Single sign-on (SSO) is an important feature that enhances IAM security by simplifying user access to multiple applications with a single set of credentials without having to log in to each app separately. Once a user authenticates using SSO, a digitally signed certificate or token is generated, serving as a security key for accessing other apps. This approach allows administrators to centrally control IAM requirements like credential hygiene and MFA, significantly reducing the chances of weak passwords or password reuse. SSO also streamlines user provisioning and deprovisioning and enhances the overall user log-in experience as it eliminates the problem of credential entry fatigue.

Privileged Identity and Access Management 

Privileged access management (PAM) and privileged identity management (PIM) are integral to IAM. Even though they share similarities, they offer complementary roles in organizational security:

  • PIM centralizes the management of privileged identities, ensuring time-bound access to sensitive resources enforced through granular role-based authorization. It encompasses privileged account discovery, centralized provisioning, strong password policies, temporary privileges, monitoring, and auditing, ensuring strict security and efficient control over elevated access.
  • PAM broadens its scope with detection and access controls for privileged identities, encompassing privileged identity discovery, baseline establishment, policy-based privilege adjustments, and real-time monitoring for privilege misuse and policy changes.

The terms PIM and PAM are often used interchangeably due to overlapping functionalities offered by various vendors.

Data Perimeters 

A data perimeter consists of preventive measures that ensure trusted identities, such as IAM roles and users, access resources from expected networks. These guardrails establish a protective boundary across accounts and resources, and enhance security by enforcing security standards, preventing unauthorized access and improving data loss prevention strategies. Data perimeters establish controls through resource-based, identity-based, and network access policies. They ensure IAM users, roles, and resources adhere to defined security standards, reducing the risks of privilege escalation and insider attacks. Additionally, data perimeters prevent external sharing of resources, mitigating data loss risks effectively.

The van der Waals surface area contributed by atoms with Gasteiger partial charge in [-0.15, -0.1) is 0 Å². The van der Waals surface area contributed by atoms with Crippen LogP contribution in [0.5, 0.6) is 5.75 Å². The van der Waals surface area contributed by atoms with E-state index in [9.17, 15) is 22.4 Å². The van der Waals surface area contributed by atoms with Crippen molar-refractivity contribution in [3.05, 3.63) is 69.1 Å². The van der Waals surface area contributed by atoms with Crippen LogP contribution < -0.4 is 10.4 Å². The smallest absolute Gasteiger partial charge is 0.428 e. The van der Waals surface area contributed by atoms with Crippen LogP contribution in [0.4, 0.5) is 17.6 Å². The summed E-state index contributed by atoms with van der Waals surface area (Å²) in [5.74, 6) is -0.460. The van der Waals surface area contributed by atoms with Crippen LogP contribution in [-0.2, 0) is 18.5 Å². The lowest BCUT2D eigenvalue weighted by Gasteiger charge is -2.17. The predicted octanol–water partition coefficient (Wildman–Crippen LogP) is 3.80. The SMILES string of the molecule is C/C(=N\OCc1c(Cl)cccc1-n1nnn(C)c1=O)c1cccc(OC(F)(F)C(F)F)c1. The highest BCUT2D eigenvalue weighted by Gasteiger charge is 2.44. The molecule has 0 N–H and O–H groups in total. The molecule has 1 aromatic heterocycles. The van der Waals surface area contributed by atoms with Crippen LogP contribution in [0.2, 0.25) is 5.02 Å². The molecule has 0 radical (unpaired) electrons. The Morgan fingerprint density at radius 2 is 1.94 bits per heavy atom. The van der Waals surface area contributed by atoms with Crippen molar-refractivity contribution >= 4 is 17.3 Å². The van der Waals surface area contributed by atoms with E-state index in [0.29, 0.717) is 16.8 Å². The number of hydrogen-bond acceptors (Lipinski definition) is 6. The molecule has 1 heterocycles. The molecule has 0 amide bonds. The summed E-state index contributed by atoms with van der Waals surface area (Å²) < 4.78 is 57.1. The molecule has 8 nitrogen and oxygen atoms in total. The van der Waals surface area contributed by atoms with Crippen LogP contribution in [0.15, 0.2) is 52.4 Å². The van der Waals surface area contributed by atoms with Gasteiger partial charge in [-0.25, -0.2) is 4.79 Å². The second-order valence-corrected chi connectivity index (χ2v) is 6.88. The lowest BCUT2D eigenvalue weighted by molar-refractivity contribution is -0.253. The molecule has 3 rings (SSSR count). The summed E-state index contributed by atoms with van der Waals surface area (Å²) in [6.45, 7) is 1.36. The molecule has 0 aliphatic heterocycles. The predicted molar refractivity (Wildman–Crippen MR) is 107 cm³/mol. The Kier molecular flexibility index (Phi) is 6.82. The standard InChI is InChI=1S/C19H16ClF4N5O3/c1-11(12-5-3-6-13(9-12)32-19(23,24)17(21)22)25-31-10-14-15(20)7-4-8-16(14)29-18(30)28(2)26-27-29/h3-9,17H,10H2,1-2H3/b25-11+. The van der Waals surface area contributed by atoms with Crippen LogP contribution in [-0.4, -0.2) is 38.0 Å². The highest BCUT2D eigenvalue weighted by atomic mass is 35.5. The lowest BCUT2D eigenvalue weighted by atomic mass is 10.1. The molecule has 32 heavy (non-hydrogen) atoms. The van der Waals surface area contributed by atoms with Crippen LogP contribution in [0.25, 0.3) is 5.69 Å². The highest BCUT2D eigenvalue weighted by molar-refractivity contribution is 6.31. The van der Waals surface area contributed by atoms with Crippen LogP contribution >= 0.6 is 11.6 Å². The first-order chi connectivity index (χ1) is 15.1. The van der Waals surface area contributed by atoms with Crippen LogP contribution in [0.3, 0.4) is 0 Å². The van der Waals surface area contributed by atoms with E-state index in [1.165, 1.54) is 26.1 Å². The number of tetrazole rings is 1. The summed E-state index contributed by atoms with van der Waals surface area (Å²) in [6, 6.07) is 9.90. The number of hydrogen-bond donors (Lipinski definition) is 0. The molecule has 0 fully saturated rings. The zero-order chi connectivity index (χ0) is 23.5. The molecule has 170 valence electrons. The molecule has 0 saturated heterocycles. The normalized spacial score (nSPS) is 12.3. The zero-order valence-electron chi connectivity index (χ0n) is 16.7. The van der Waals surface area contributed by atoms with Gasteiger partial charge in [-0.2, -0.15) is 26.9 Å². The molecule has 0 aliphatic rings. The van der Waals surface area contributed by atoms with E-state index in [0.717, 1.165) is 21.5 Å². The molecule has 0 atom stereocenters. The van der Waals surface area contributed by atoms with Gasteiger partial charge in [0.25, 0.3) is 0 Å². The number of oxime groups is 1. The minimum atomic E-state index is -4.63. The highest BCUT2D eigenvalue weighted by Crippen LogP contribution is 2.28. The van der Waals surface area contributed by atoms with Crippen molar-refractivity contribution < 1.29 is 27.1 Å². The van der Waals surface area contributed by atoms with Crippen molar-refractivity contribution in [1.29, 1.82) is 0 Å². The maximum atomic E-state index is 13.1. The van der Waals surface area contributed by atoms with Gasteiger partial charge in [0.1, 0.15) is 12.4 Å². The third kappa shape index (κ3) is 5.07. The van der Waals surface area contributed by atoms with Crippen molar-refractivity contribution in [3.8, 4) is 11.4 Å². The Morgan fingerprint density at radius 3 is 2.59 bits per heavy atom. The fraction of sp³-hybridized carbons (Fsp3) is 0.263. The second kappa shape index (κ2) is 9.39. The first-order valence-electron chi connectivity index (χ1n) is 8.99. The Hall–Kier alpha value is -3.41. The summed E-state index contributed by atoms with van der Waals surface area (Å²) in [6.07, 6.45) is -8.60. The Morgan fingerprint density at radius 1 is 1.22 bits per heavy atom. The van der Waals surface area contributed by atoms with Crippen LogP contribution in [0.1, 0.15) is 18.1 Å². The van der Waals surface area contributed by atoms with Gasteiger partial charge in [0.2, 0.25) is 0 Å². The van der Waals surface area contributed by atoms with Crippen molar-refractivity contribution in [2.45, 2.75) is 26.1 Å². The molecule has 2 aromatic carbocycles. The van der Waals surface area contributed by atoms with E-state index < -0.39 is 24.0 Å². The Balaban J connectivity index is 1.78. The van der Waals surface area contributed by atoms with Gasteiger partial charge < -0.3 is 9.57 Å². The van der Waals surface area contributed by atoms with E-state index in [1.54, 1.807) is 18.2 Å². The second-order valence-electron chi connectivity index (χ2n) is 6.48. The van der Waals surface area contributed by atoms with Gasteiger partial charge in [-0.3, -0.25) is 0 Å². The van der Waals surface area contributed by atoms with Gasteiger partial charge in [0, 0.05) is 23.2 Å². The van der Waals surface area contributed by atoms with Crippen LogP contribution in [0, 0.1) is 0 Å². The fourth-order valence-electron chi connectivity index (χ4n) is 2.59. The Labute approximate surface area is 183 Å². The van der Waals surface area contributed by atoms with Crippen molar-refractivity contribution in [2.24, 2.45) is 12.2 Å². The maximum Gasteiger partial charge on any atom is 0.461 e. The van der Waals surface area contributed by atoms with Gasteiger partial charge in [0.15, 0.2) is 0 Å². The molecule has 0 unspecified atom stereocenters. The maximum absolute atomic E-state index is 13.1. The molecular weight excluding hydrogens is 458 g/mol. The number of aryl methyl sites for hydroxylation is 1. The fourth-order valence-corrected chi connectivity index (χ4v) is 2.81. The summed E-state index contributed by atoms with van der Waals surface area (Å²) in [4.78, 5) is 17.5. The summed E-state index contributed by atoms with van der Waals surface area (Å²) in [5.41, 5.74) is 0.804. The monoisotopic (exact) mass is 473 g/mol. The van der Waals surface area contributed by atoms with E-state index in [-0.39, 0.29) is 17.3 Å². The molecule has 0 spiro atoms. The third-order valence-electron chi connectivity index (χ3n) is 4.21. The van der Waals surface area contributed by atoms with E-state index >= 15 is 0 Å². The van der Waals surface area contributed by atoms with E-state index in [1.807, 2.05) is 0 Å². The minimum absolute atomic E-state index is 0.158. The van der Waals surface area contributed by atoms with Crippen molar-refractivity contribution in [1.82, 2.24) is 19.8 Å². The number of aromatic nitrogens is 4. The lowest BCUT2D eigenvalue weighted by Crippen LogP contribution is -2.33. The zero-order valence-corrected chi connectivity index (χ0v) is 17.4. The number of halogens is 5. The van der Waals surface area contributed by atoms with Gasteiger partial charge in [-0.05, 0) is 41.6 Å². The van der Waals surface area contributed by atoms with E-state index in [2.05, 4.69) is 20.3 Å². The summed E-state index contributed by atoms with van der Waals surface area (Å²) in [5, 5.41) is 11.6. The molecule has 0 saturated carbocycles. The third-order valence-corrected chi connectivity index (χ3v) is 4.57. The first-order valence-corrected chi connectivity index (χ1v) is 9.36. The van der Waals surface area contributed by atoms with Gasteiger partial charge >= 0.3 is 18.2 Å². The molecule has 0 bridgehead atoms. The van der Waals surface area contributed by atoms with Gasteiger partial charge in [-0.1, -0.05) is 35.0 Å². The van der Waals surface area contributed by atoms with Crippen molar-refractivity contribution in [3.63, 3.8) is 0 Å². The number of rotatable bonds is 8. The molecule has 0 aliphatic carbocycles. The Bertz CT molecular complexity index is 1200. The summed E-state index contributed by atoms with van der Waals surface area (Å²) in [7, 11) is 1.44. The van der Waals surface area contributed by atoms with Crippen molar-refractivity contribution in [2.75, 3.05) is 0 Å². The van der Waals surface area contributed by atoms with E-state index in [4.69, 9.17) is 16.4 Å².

IAM Configuration Verification 

In large environments with a large number of users, roles, permissions, microservices, cloud services, and APIs, IAM configurations can become very complex and prone to human errors. As the number of IAM objects and their scopes grow, the risk of misconfigurations also rises. Automated checks enforce IAM best practices using policy as code and static IAM configuration scans at build time. Cloud providers also offer native tools for enhanced permissions management, generating fine-grained policies and verifying permissions while identifying and removing unused access permissions for more secure IAM configurations.

Centralized and Decentralized Identity Management 

Centralized identity management enables access to multiple applications with the same credentials by storing user identity data in a single, central identity store. This strategy enhances user convenience, simplifies administration, improves security monitoring, and streamlines access (often with SSO), reducing friction and fatigue. However, centralized identity management can introduce a single point of failure and poses risks if the identity store is compromised.

In contrast, decentralized identity management distributes access across various environments. Users store identity data in a digital wallet on their devices, using unique public and private keys to share only necessary transaction information. Decentralized models emphasize unidirectional trust relationships, ensuring user data control and privacy through advanced cryptographic techniques like self-sovereign identity and verifiable credentials.

Conclusion 

Identity and access management, rightly so, is at the core of modern cybersecurity, safeguarding systems against unauthorized access, data loss, and misuse of sensitive data. IAM orchestrates secure authorization and authentication, acting as the digital gatekeeper of resources. In this Refcard, we examined IAM’s core functions, principles, challenges, and practices for success.

As cybercriminals become more sophisticated, IAM technologies also advance, bringing forth novel identity protection measures. Implementing IAM is a journey, and to stay up to date with the latest developments, it is highly recommended to study the latest resources from the Identity Defined Security Alliance (IDSA) and to participate in identity-focused conferences, such as the Identiverse and the Cloud Identity Summit.

Additional resources:

  • “Authentication Cheat Sheet,” OWASP
  • “Authorization Cheat Sheet,” OWASP
  • “Identity and Access Management Best Practices,” Maria Pelagia
  • “IAM Best Practices,” Dwayne McDaniel
  • OAuth Patterns and Anti-Patterns Refcard, Aaron Parecki
  • “Privacy and the 7 Laws of Identity,” Jackson Shaw
  • “Designing Secure Authentication and Identity Management,” Joey Dantoni